Finkelstein-Shechter T, Gassas A, Mabbott D, et al.: Atypical teratoid or rhabdoid tumors: improved outcome with high-dose chemotherapy. J Pediatr Hematol Oncol 32 (5): e182-6, 2010.
Zaky W, Dhall G, Ji L, et al.: Intensive induction chemotherapy followed by myeloablative chemotherapy with autologous hematopoietic progenitor cell rescue for young children newly-diagnosed with central nervous system atypical teratoid/rhabdoid tumors: the Head Start III experience. Pediatr Blood Cancer 61 (1): 95-101, 2014.
Buscariollo DL, Park HS, Roberts KB, et al.: Survival outcomes in atypical teratoid rhabdoid tumor for patients undergoing radiotherapy in a Surveillance, Epidemiology, and End Results analysis. Cancer 118 (17): 4212-9, 2012.
Zimmerman MA, Goumnerova LC, Proctor M, et al.: Continuous remission of newly diagnosed and relapsed central nervous system atypical teratoid/rhabdoid tumor. J Neurooncol 72 (1): 77-84, 2005.
De Amorim Bernstein K, Sethi R, Trofimov A, et al.: Early clinical outcomes using proton radiation for children with central nervous system atypical teratoid rhabdoid tumors. Int J Radiat Oncol Biol Phys 86 (1): 114-20, 2013.
There is no standard treatment for recurrent childhood central nervous system atypical teratoid/rhabdoid tumor.
Check for U.S. clinical trials from NCI's list of cancer clinical trials that are now accepting patients with childhood atypical teratoid/rhabdoid tumor. The list of clinical trials can be further narrowed by location, drug, intervention, and other criteria.
General information about clinical trials is also available from the NCI Web site.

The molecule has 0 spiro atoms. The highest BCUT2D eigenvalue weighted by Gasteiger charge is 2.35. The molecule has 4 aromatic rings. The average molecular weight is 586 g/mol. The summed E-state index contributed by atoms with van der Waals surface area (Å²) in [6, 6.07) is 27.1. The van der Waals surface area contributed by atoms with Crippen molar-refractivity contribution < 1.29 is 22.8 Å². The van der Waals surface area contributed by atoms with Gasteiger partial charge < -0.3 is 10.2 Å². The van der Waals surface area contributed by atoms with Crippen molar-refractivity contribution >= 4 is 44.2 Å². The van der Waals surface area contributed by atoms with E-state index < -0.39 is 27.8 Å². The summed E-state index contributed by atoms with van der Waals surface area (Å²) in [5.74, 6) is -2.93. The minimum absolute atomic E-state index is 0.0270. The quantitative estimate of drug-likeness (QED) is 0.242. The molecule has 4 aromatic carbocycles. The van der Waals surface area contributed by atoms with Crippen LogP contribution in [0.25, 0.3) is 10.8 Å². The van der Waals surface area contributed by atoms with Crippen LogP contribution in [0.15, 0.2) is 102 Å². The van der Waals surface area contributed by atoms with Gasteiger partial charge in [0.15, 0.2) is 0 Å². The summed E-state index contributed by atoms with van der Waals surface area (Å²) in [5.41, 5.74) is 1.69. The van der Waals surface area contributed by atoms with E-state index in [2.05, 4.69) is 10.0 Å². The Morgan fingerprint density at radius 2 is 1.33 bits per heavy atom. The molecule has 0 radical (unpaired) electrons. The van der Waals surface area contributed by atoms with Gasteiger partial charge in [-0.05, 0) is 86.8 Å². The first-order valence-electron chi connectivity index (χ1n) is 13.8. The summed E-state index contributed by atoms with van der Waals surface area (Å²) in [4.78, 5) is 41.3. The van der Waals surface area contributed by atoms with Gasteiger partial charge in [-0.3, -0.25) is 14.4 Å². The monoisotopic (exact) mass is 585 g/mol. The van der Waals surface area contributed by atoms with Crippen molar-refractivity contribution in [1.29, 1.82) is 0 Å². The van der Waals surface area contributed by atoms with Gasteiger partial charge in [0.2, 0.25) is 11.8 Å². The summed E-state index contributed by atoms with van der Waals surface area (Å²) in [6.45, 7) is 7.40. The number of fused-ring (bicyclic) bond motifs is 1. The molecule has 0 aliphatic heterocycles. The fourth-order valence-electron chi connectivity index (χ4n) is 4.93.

This information is provided by the National Cancer Institute.
This information was last updated on September 5, 2014.
Many children with cancer receive treatment in the outpatient setting, which allows them to stay in school and continue to develop intellectually and socially. However, returning to school can be an emotional experience; our Back to School Program is designed to ease your child's transition back to the classroom.
Concierge Services is your one-stop place to learn about Dana-Farber programs, services and resources, as well as information on getting around Boston, finding lodging or restaurants, and activities in the area.
The Expressive Arts Therapy program, sponsored by the Leonard P. Zakim Center for Integrative Therapies, provides adult patients, family members, and caregivers with a variety of options to support well-being during cancer treatment. From live music meditation to painting technique workshops, the program offers a range of creative outlets to suit every interest.
Dana-Farber and Children's Hospital, including parking facilities, are fully accessible to people with disabilities. There are wheelchairs at the main entrance, and security staff can provide personal assistance. We also have many educational materials available in large print and audiotape formats.
The Ethics Consultation Service is available for patients and families who may be facing difficult decisions and choices regarding care. Our goal is to bring together patients, families and health care providers to talk about ethical concerns and help everyone involved arrive at a resolution that is right for all.
Find practical tips and suggestions for individuals caring for a family member or friend with cancer, including creating a caregiving plan, finding community resources, and looking after your own well-being.